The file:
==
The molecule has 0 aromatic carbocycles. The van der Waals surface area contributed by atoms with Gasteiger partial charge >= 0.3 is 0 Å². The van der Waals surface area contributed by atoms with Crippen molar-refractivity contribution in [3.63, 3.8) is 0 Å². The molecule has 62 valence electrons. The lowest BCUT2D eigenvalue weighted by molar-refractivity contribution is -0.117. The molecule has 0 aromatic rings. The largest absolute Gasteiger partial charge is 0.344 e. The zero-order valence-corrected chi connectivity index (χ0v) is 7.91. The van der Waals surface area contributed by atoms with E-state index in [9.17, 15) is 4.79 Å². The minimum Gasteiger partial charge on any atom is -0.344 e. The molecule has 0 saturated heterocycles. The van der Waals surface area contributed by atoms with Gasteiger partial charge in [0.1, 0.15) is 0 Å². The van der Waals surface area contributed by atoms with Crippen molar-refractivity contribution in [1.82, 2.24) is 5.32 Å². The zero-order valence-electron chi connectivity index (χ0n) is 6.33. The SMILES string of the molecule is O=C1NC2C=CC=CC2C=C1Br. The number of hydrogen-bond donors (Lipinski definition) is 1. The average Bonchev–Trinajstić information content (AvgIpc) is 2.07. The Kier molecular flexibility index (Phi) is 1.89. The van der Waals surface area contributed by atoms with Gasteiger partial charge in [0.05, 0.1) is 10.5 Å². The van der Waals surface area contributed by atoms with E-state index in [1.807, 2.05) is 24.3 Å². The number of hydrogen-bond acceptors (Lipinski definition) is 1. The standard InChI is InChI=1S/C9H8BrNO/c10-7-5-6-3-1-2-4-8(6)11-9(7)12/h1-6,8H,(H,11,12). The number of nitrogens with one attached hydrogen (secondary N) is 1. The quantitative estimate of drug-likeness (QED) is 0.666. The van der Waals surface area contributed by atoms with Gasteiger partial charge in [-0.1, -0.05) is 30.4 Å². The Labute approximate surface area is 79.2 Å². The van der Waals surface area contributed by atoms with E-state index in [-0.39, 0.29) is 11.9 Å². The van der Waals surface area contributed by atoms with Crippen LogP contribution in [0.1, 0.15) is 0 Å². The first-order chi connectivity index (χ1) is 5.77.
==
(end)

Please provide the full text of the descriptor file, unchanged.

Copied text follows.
The molecule has 0 aromatic carbocycles. The van der Waals surface area contributed by atoms with Gasteiger partial charge >= 0.3 is 0 Å². The van der Waals surface area contributed by atoms with Crippen molar-refractivity contribution in [3.63, 3.8) is 0 Å². The molecule has 62 valence electrons. The lowest BCUT2D eigenvalue weighted by molar-refractivity contribution is -0.117. The molecule has 0 aromatic rings. The largest absolute Gasteiger partial charge is 0.344 e. The zero-order valence-corrected chi connectivity index (χ0v) is 7.91. The van der Waals surface area contributed by atoms with E-state index in [9.17, 15) is 4.79 Å². The minimum Gasteiger partial charge on any atom is -0.344 e. The molecule has 0 saturated heterocycles. The van der Waals surface area contributed by atoms with Gasteiger partial charge in [0.1, 0.15) is 0 Å². The van der Waals surface area contributed by atoms with Crippen molar-refractivity contribution in [1.82, 2.24) is 5.32 Å². The zero-order valence-electron chi connectivity index (χ0n) is 6.33. The SMILES string of the molecule is O=C1NC2C=CC=CC2C=C1Br. The number of hydrogen-bond donors (Lipinski definition) is 1. The average Bonchev–Trinajstić information content (AvgIpc) is 2.07. The Kier molecular flexibility index (Phi) is 1.89. The van der Waals surface area contributed by atoms with Gasteiger partial charge in [0.05, 0.1) is 10.5 Å². The van der Waals surface area contributed by atoms with E-state index in [1.807, 2.05) is 24.3 Å². The number of hydrogen-bond acceptors (Lipinski definition) is 1. The standard InChI is InChI=1S/C9H8BrNO/c10-7-5-6-3-1-2-4-8(6)11-9(7)12/h1-6,8H,(H,11,12). The number of nitrogens with one attached hydrogen (secondary N) is 1. The quantitative estimate of drug-likeness (QED) is 0.666. The van der Waals surface area contributed by atoms with Gasteiger partial charge in [-0.1, -0.05) is 30.4 Å². The Labute approximate surface area is 79.2 Å². The van der Waals surface area contributed by atoms with E-state index in [-0.39, 0.29) is 11.9 Å². The van der Waals surface area contributed by atoms with Crippen LogP contribution in [0.1, 0.15) is 0 Å². The first-order chi connectivity index (χ1) is 5.77.